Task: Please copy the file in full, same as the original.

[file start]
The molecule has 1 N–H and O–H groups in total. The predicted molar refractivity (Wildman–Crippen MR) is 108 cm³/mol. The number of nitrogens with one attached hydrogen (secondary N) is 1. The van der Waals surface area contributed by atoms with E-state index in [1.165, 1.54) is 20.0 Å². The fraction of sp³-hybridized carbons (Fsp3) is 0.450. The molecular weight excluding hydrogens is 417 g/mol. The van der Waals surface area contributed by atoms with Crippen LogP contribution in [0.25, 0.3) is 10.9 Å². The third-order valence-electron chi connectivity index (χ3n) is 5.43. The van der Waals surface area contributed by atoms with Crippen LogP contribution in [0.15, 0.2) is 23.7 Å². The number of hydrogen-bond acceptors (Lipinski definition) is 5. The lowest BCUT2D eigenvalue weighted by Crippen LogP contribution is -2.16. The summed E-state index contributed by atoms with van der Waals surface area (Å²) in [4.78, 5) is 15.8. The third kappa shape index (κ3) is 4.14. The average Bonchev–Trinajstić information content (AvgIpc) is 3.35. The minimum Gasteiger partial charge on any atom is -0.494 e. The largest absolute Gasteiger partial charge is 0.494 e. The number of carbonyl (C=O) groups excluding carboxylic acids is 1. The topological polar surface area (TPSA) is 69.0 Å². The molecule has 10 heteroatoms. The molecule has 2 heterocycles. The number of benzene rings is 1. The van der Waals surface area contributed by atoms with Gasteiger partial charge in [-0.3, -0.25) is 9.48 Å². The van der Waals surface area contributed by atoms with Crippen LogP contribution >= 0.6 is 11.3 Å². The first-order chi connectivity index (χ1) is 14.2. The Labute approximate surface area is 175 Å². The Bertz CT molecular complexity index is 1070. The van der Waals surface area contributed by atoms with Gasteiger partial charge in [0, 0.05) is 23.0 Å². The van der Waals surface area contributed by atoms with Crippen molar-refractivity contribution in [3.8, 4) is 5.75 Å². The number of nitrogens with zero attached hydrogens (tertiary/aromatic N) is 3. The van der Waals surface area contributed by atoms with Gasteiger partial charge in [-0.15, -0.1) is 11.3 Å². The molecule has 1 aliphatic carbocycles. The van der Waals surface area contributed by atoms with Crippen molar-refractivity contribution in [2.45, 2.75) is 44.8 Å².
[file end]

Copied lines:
The molecule has 1 N–H and O–H groups in total. The predicted molar refractivity (Wildman–Crippen MR) is 108 cm³/mol. The number of nitrogens with one attached hydrogen (secondary N) is 1. The van der Waals surface area contributed by atoms with E-state index in [1.165, 1.54) is 20.0 Å². The fraction of sp³-hybridized carbons (Fsp3) is 0.450. The molecular weight excluding hydrogens is 417 g/mol. The van der Waals surface area contributed by atoms with Crippen LogP contribution in [0.25, 0.3) is 10.9 Å². The third-order valence-electron chi connectivity index (χ3n) is 5.43. The van der Waals surface area contributed by atoms with Crippen LogP contribution in [0.15, 0.2) is 23.7 Å². The number of hydrogen-bond acceptors (Lipinski definition) is 5. The lowest BCUT2D eigenvalue weighted by Crippen LogP contribution is -2.16. The summed E-state index contributed by atoms with van der Waals surface area (Å²) in [4.78, 5) is 15.8. The third kappa shape index (κ3) is 4.14. The average Bonchev–Trinajstić information content (AvgIpc) is 3.35. The minimum Gasteiger partial charge on any atom is -0.494 e. The largest absolute Gasteiger partial charge is 0.494 e. The number of carbonyl (C=O) groups excluding carboxylic acids is 1. The topological polar surface area (TPSA) is 69.0 Å². The molecule has 10 heteroatoms. The molecule has 2 heterocycles. The number of benzene rings is 1. The van der Waals surface area contributed by atoms with Gasteiger partial charge in [-0.3, -0.25) is 9.48 Å². The van der Waals surface area contributed by atoms with Crippen LogP contribution >= 0.6 is 11.3 Å². The first-order chi connectivity index (χ1) is 14.2. The Labute approximate surface area is 175 Å². The Bertz CT molecular complexity index is 1070. The van der Waals surface area contributed by atoms with Gasteiger partial charge in [0, 0.05) is 23.0 Å². The van der Waals surface area contributed by atoms with Crippen molar-refractivity contribution in [3.8, 4) is 5.75 Å². The number of nitrogens with zero attached hydrogens (tertiary/aromatic N) is 3. The van der Waals surface area contributed by atoms with Gasteiger partial charge in [-0.15, -0.1) is 11.3 Å². The molecule has 1 aliphatic carbocycles. The van der Waals surface area contributed by atoms with Crippen molar-refractivity contribution in [2.45, 2.75) is 44.8 Å².